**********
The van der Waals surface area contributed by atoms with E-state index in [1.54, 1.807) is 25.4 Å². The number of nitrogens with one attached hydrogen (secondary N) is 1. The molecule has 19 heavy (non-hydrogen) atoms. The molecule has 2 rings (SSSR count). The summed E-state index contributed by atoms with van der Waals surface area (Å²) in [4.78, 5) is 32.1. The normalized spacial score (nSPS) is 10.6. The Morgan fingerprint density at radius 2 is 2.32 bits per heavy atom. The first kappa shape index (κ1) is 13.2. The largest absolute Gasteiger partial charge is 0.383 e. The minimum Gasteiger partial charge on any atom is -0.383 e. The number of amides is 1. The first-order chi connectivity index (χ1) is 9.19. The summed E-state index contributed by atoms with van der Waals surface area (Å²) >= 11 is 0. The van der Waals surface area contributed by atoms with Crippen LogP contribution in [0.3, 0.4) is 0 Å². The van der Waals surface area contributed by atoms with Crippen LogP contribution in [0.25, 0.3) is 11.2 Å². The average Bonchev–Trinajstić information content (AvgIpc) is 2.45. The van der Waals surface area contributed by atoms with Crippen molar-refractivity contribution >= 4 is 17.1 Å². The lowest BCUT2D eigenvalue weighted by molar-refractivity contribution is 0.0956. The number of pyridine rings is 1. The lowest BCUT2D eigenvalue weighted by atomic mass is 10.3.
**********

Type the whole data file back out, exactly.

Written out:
The van der Waals surface area contributed by atoms with E-state index in [1.54, 1.807) is 25.4 Å². The number of nitrogens with one attached hydrogen (secondary N) is 1. The molecule has 19 heavy (non-hydrogen) atoms. The molecule has 2 rings (SSSR count). The summed E-state index contributed by atoms with van der Waals surface area (Å²) in [4.78, 5) is 32.1. The normalized spacial score (nSPS) is 10.6. The Morgan fingerprint density at radius 2 is 2.32 bits per heavy atom. The first kappa shape index (κ1) is 13.2. The largest absolute Gasteiger partial charge is 0.383 e. The minimum Gasteiger partial charge on any atom is -0.383 e. The number of amides is 1. The first-order chi connectivity index (χ1) is 9.19. The summed E-state index contributed by atoms with van der Waals surface area (Å²) >= 11 is 0. The van der Waals surface area contributed by atoms with Crippen LogP contribution in [0.3, 0.4) is 0 Å². The van der Waals surface area contributed by atoms with Crippen LogP contribution in [0.25, 0.3) is 11.2 Å². The average Bonchev–Trinajstić information content (AvgIpc) is 2.45. The van der Waals surface area contributed by atoms with Crippen molar-refractivity contribution >= 4 is 17.1 Å². The lowest BCUT2D eigenvalue weighted by molar-refractivity contribution is 0.0956. The number of pyridine rings is 1. The lowest BCUT2D eigenvalue weighted by atomic mass is 10.3.